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How To Avoid Legal Pitfalls in Starting Your Own Business Partnership

In your business life, no matter who you are, you will make mistakes at some point. Unfortunately, the law is not very forgiving, because when it comes to business, ignorance is not a defence. Here are some of the common pitfalls that business owners find themselves dealing with when they set up their own businesses.

A partnership is formed when two or more parties form to start a business. The two parties come together because they generally figure that sharing the workload and investing capital together can help to get the business moving along more quickly. It is the opinion of TheLegalEagles that this type of business structure is the weakest and most potentially legally complicated type of business structure. However, if you do decide to form a partnership, it really is necessary to have a written partnership agreement, and get it checked by an attorney. If you can't afford an attorney, or if you would like to get affordable access to ongoing legal counsel, we recommend that you take a look at a legal plan. At the very least, you should have your business partnership reviewed by a solicitor. If you do not have a patrnership that is backed up by the proper paperwork, the partnership will be governed by the rules of the Partnership Act 1890. These rules may not always seem fair, and if you're running a technology-related business, they may not even seem to apply to your business.

For example, under the Partnership Act 1890, partners can simply end the partnership without giving any notice whatsoever. For you, as their pertner, this could mean that the person you're in business with is going to ask for the immediate return of their capital investment. Many businesses have been forced to close down as a result of this provision of the Partnership act. If you do not have an agreement, however, and if that agreement hasn't been legally prepared, you may be liable for costs and issues you don't even know about. Under the Partnership Act of 1890, you may be left with no legal grounds to stand on. As a result, It is crucial for you to ensure that your agreements are legal and will hold up in court if necessary.

Clarify ALL Relationships
Did you know that it's possible to be in a partnership without realizing it? An example: you run a business with somebody, but they aren't actually an employee of yours. This sort of situation often comes about between husbands and wives, or businesses where family members go into business together. Something important to consider - in a partnership, each partner is responsible for debts related to the business that are created by any of the other partners. There is no limit to the liability which you can be held up to if your business structure is a partnership.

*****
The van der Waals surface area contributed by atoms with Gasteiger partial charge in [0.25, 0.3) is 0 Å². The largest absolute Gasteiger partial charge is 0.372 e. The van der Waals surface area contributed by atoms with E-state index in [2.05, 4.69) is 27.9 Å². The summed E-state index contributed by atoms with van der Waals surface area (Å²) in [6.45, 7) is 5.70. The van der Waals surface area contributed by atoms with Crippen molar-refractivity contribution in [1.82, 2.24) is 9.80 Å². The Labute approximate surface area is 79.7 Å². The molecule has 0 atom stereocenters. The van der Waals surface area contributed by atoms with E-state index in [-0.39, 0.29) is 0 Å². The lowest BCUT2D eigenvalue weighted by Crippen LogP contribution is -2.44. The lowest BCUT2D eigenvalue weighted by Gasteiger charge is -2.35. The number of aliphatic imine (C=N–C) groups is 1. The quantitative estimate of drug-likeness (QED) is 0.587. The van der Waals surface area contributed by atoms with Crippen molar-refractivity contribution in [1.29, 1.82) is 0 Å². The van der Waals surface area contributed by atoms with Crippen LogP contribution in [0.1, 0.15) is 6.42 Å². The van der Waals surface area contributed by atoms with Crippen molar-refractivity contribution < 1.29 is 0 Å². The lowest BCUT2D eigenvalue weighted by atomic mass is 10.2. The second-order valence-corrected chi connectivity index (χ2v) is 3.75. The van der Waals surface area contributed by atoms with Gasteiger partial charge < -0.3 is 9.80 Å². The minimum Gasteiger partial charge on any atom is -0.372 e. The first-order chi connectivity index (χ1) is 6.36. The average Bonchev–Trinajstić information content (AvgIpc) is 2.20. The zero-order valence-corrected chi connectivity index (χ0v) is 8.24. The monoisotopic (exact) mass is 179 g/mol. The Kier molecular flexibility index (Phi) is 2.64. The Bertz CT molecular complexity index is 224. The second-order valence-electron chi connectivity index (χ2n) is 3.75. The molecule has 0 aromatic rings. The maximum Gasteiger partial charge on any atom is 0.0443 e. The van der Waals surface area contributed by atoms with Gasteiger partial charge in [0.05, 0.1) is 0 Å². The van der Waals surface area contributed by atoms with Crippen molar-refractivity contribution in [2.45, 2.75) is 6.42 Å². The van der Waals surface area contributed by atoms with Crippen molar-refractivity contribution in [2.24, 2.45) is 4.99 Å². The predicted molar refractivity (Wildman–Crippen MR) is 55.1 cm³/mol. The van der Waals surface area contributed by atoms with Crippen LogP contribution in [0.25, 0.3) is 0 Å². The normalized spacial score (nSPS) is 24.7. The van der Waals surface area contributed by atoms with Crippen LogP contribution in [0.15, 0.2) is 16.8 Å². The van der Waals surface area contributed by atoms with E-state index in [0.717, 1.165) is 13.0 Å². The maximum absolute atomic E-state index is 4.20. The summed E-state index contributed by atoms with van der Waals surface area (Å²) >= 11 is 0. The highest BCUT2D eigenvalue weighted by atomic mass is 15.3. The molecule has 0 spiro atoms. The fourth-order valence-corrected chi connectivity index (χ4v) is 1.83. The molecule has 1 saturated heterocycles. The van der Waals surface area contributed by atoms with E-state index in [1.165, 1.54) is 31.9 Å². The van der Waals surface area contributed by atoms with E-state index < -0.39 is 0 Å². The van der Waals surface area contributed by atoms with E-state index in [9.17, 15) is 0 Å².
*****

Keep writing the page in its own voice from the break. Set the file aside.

Put Everything in Writing
You MUST have everything in writing. Having everything in writing is not just some phrase people say, or some simple idea - it is something you MUST do. It may be uncomfortable to ask a family member to sign an agreement, but it is significantly more uncomfortable, and even painful, when things go wrong. When you don't put things in writing, there is simply no legal ground for you to stand on. Without some form of documentation (which includes all correspondence), It siply becomes your word versus someone else's.

What should be in writing?
Contracts are the basis of all business relationships.
A contract will include four key components:
Consideration: an obligation to pay or a promise to provide something in return for something of value.
Certainty: the contract must clearly state what is expected of all parties.
Intention: The intention to be legally bound by the agreement,
Offer and acceptance: (Pretty self-explanatory).

Contracts can be made orally. The problem with this is that it isn't always clear when an oral contract has been made. Confirm every agreement in writing so everyone knows where they stand.
Who will pay the bills? When will they be paid? How much will you each take from the business? Are expenses included in the overall picture of profit and loss statements? Who will own copyrights for the products and services you create? It is important that all aspects are covered and that there are no gray areas.

If you still decide that you want to form a partnership, you can. By following these tips, you can ensure that your business partnership will be getting started on a solid footing.

We do recommend, however, that you look into other business structures, and get the advice of an attorney (and do it inexpensively)before making any decision that will affect your business, including deciding what kind of business to start.

Be sure to take a look at a legal plan for your business, and also be sure to check out our other articles on business tips.


Please advise me what my husband and I can do with our small business. My husband has a legal partnership with his friend. They each own 50/50 of the business. Are we responsible if he doesn't pay his bills? I am assuming we are, and I am very worried about that. I want to be free from this leach, my husband and I are struggling and can barely afford our paying our own bills, let alone his stuff. Please help me, my husband doesn't seem to be worried, but I am scared of this partnership. thankyou very much, connie.

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